The subtitle of this book is “Why We Irish Are Awesome” and it’s fair to say that Ulysses Press is equally awesome for producing Rasher Tierney’s unique book.
This little volume is equal parts history, folklore, ethnic studies, pure sass, dour wit, and socio-cultural drama. All mixed together. It’s not a dry and dusty academic tome; not a text written with an eye on narrative control via chronological order.
Instead, author Rashers Tierney (a self-described “itinerant lecturer and anthropologist of note, presenting seminars across North America on all things Irish”) has created a potpourri that is as instructive as it is entertaining. This is the type of little book that makes a perfect gift, because it works on multiple levels.
From the title itself (which actually features the image of a shamrock in place of the “u” in You Know What), all the way through the book’s 14 short chapters, the author walks a fine line between serious and educational information aligned with saucy humor, a great deal of irreverence, and a sweeping assessment of Irish culture.
It’s a tricky balance. From the get-go, Rashers Tierney strikes notes that in almost any other context might sound too over the top. Too in-your-face enthusiastic. Yet, he does so with such verve and goodwill (not to mention backing up all of his claims with abundant and easily recognizable examples and details) that it all meshes well.
Right off the bat, on page one, his balancing act of tone and mood is achieved:
“From our fightin’ nature and inherent good luck to out potato eating and St. Patrick’s Day parading, the clichés regarding us Irish are famous. But our true awesomeness stems not from a few lame stereotypes; rather it can be found in the countless accomplishments for which we’re not given proper credit. That is – until now! Serving up the truth like a perfect pint of Guinness, here are the fun and informative facts about the best feckin’ people in the world – the Irish. Astonishing historical accounts. Profiles of Irish heroes. Stories of struggles and success. Language. Music. Culture. We’ve got them all.”
And that’s the admixture of high and low that gives this book its charm and its exceedingly useful content. From the chapters titled “How the Irish Made America” or “Irish Pop Culture and Its Worldwide Impact” to the chapters called “A Way with Words Like You Wouldn’t Believe” and “More Magic and Mystery Than You Could Shake a Stick At,” the reader receives a staggering array of insights and reminders.
Random examples abound. Like this one:
“It’s often said that ‘the Irish built America.’ The truth is, not only did they build it, they also manufactured, repaired, and cleaned it, especially in the decades before and after the potato famine. As they were largely poor, unconnected, uneducated, and discriminated against, many unskilled Irish women and men found the strongest opportunities in industrial work, domestic service, and blue-collar public works positions. From 1850 onward, more and more immigrants got a head start in America in the form of welcoming relatives who provided moral support, a financial safety net, and whatever connections they might have had. Irish immigrants quickly found employment (mostly blue-collar) in the police and fire departments and other public institutions of larger cities, due in some part to the influence of Irish political machines in the urban areas of the Northeast.”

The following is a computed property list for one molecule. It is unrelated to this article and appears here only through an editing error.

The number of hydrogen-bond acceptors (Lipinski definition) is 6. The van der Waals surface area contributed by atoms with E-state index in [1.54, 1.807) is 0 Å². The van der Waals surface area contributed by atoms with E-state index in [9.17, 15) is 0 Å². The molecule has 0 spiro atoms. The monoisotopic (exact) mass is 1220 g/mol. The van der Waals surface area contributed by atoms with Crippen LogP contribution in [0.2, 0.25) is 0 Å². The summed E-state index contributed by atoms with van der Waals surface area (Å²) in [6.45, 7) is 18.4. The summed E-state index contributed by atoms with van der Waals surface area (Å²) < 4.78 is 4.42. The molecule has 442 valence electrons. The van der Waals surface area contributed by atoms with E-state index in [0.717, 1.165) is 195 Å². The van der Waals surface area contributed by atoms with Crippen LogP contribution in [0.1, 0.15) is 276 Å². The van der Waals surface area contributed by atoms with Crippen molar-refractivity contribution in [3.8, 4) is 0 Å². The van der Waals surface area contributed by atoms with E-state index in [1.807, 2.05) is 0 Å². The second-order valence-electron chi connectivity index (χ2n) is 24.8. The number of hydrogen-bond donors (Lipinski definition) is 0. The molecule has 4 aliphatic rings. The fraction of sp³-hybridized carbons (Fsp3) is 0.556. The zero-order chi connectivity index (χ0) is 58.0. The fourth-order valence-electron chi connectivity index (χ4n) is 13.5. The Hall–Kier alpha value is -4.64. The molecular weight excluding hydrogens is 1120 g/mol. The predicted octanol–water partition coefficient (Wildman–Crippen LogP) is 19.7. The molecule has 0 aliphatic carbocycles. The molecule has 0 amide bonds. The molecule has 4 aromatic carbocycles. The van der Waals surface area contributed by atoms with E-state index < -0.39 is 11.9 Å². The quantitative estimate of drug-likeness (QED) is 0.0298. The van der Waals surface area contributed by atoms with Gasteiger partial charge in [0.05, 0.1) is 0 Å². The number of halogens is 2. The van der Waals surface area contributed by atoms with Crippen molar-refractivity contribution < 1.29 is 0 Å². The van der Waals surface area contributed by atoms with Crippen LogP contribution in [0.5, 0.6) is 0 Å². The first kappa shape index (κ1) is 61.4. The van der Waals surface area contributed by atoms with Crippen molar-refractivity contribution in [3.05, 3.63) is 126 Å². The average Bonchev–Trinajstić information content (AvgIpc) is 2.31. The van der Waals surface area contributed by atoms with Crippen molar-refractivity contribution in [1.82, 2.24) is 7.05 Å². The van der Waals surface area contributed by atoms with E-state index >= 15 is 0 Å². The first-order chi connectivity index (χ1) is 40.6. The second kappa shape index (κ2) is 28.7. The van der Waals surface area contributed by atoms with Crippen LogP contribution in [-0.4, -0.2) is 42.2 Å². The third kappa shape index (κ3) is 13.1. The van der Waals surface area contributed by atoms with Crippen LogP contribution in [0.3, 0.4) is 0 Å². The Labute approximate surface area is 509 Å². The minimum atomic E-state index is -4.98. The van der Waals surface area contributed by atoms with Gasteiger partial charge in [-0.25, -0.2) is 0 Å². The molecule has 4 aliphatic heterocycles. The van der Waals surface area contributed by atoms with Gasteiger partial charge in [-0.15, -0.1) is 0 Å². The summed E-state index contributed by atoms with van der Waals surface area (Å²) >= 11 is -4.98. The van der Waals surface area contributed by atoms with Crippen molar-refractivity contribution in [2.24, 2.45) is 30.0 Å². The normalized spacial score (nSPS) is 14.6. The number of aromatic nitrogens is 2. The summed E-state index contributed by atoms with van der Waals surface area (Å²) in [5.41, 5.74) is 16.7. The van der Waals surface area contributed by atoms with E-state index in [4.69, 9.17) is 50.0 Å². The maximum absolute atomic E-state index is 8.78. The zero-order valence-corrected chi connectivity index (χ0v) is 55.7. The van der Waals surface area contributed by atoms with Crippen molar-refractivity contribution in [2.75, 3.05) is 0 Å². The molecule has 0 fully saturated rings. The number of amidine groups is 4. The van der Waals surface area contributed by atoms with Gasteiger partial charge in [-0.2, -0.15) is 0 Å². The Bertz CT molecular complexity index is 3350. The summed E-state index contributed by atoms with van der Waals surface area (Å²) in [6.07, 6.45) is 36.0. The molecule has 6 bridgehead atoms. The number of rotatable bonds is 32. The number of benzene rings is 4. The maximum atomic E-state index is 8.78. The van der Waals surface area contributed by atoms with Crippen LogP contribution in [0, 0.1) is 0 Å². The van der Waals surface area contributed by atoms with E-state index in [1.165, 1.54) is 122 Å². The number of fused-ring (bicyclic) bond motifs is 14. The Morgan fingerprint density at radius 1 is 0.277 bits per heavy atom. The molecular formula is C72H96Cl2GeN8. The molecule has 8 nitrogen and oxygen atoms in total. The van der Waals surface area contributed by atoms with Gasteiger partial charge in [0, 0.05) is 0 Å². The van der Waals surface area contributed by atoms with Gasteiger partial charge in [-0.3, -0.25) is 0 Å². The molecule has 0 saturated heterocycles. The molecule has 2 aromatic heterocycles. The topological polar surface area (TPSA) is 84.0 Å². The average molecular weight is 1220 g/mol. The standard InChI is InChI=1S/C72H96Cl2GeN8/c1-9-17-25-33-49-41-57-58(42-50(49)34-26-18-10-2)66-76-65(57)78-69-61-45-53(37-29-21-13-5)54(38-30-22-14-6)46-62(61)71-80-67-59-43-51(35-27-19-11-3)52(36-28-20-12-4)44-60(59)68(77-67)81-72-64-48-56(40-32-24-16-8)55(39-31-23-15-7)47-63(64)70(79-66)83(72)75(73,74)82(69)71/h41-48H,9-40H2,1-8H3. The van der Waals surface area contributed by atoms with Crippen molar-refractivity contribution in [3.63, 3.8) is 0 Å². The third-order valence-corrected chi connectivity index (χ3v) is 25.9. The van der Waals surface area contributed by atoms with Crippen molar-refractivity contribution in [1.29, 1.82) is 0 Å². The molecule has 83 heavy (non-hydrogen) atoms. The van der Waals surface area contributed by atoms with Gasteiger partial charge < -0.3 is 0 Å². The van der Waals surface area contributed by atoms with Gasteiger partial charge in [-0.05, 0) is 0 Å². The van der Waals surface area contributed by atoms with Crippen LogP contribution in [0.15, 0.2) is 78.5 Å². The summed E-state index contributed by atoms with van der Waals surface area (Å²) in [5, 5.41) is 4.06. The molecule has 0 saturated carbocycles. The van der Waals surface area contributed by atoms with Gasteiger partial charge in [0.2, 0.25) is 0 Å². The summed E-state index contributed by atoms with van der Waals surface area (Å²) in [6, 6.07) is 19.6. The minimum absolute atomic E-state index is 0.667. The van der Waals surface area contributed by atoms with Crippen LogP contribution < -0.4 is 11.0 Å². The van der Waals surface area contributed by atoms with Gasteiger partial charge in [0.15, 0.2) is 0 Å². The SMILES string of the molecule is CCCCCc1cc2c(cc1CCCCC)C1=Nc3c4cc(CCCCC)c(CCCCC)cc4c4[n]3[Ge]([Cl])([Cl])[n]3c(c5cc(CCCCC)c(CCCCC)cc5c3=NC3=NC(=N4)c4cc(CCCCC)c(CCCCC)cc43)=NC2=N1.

Or this one:
“By the time that [potato] famine reached its height in 1847 (“Black ‘47” as people called it), public relief was being distributed, but only in return for 12-hour days of intensive physical labor. This further weakened many already racked by hunger and disease. That winter was an exceptionally bitter one, and the workers had to toil in rags – adding insult to their shivering injury.”
However, the dolorous historical information is countered by plenty of uplifting reminders about the great writers (Yeats, James Joyce, and others) as well as the more recent cultural trailblazers whose Irish identity (Bono or Colin Farrell, for example) is unmistakable. Appropriate ridicule is heaped on what the author dubs “Hollywood: The Saintly Irish Version,” and lucid explanations are offered about “Bards,” “Changelings,” “Harps and Heraldry,” and “Ceilis” of course.
There are also succinct explications in relation to the “Bodhran” (the “handheld drum with a tongue-twisting name . . . traditionally made of goatskin”) and “Eejits” (aka: “a clueless but basically harmless fool”), plus “Feck – the Friendly F-Bomb.”
The timing of this book’s release proves to be perfect. Ireland, once controlled by the draconian power of the Catholic Church in all aspects of daily life, has recently delivered the most remarkable “Feck you” to the Vatican’s patriarchal Pooh-Bahs, becoming the first nation ever to legalize same-sex marriages. This rebuke to the “Eejits” in the Vatican is a timely reminder of the Irish habit of making huge waves.
Rashers Tierney’s book is a trove of critical information and varied cultural gems.
(M. J. Moore is at work on a new novel called “For Paris – with Love & Squalor”).
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